There’s a lot of crazy history behind the Ford Mustang. Apparently the stories never end. However, these stories start to get crazier when you add racing legend Carroll Shelby into the mix. Shelby was responsible for the most powerful and fastest Mustangs of the 1960s. He was also instrumental in Ford’s dominance over Ferrari with the GT40 program. However, one of the most iconic vehicles linked to the Carroll Shelby name is undoubtedly the Ford GT500. While a regular GT500 is rare on its own, few are rarer than “Little Red”, the GT500 prototype that disappeared for 50 years.
Little Red was left to rot in a field in Texas
According to Ford, Little Red is one of only two Mustang hatchbacks to ever bear the Shelby name. The other is known as “The Green Hornet”. Both cars belong to Craig Jackson, president and CEO of Barrett-Jackson Auctions.
Little Red and The Green Hornet served as prototypes for the production GT500. These vehicles have been put through their paces and put through all kinds of tests. According to the Shelby Prototype Coupes website, these experimental test rigs had independent rear suspension, four-wheel disc brakes, superchargers, and even early electronic fuel injection systems.
However, like many prototypes and pre-production cars, they were forgotten after serving their purpose. Although The Green Hornet stuck around, Little Red managed to force its way into a North Texas field. Luckily, even though it took about 50 years, that wasn’t the end of old Little Red.
Craig Jackson took possession of The Green Hornet and enlisted the help of Jason Billups of Billups Classic Cars in Colcord, Oklahoma for a full restoration. During the process, Jackson and Billups began discussing the possibility of finding Little Red. After all, only one thing could be better than owning an extremely rare GT500 prototype; have two!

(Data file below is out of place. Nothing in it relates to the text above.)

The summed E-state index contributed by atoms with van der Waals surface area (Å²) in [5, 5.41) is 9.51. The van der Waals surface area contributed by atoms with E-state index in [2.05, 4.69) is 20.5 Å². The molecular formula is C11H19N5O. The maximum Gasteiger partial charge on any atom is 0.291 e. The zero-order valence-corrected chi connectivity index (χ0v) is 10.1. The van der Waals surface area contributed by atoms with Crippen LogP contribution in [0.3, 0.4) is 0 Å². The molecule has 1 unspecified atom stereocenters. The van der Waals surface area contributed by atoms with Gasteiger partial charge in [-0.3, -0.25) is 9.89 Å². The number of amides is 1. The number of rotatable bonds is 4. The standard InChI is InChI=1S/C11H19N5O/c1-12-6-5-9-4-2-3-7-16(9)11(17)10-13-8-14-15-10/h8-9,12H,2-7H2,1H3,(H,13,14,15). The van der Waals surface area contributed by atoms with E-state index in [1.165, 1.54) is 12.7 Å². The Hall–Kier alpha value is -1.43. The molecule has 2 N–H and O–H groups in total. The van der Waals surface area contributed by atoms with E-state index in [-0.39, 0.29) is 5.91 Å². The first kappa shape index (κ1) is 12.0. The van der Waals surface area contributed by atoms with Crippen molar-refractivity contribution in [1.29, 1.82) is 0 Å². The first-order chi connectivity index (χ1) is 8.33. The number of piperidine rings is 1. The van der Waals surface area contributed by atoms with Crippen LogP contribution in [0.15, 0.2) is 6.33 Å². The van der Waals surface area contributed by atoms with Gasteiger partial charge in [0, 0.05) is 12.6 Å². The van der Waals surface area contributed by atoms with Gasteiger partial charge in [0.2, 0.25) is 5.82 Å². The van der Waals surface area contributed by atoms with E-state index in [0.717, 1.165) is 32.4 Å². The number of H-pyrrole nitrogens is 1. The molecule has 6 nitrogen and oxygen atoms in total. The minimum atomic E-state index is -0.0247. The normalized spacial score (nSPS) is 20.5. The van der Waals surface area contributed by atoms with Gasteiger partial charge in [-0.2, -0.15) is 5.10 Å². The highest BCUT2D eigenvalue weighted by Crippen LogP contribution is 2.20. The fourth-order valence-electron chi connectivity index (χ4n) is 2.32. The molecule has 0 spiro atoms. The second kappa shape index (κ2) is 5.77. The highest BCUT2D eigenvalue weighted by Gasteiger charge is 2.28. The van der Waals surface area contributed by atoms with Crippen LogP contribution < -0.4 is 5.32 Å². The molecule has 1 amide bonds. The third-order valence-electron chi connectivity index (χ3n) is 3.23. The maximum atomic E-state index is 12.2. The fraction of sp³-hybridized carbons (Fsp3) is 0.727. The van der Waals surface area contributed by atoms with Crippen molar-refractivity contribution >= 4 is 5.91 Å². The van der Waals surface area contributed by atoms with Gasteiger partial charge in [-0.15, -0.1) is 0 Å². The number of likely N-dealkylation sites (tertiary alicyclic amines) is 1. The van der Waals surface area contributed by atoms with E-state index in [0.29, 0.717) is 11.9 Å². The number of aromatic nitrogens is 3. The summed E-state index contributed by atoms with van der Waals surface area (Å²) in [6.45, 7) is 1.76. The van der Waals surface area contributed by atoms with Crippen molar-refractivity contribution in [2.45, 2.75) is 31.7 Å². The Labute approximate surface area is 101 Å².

In a documentary about Little Red found on Barrett-Jackson’s Youtube channel, the Barrett-Jackson team explains how they found him. They hired a private investigator and gave him all the information they had on the car. They had no idea if the car still existed at the time. Fortunately, they found Terry Seal, who had owned the legendary prototype since 1994 and still had it as of 2018.
Jackson quickly purchased the car and Billups began restoring it.
What makes Little Red so special?
Aside from the obvious answer that it’s a GT500 prototype, Little Red has a few additional special attributes.
Little Red is the only GT500 (not Fastback) hardtop coupe ever built by Shelby American. All other coupes had small blocks for SCCA racing. Instead of a small block, however, Little Red has a 428 cubic inch V8. It is also the only Mustang coupe to have a 428.
Additionally, it was the second Mustang ever built with a 428 cubic inch V8 (in any body style) and the third 428 Mustang to be serialized by Ford.
Most notably, however, Little Red was factory-fitted with “twin-quad carburetors”, making it the only Mustang to ever leave the factory with more than one carburetor.
Of course, some of these details seem to get a bit lost in nit-picking and semantics. But hey, it’s a GT500 prototype. Every little detail is a nice little detail.
This story is pretty crazy from start to finish. On the one hand, hiring a private investigator with only a VIN in the hope that the car still exists is bordering on madness. For it to pay off, however, and for this unique piece of Ford and Shelby history to be brought back to life is, without a doubt, madness. Mixing staff, financial backing and lots of luck made for a wild ride of a story.
Now Little Red sits next to his 1967 accomplice, The Green Hornet, in Jackson’s personal collection. Additionally, it’s joined by the 2020 edition of the Green Hornet GT500 that Jackson paid $1.1 million for at his own auction for charity benefit. Frankly, it’s hard to imagine a better-suited home for this iconic Mustang.
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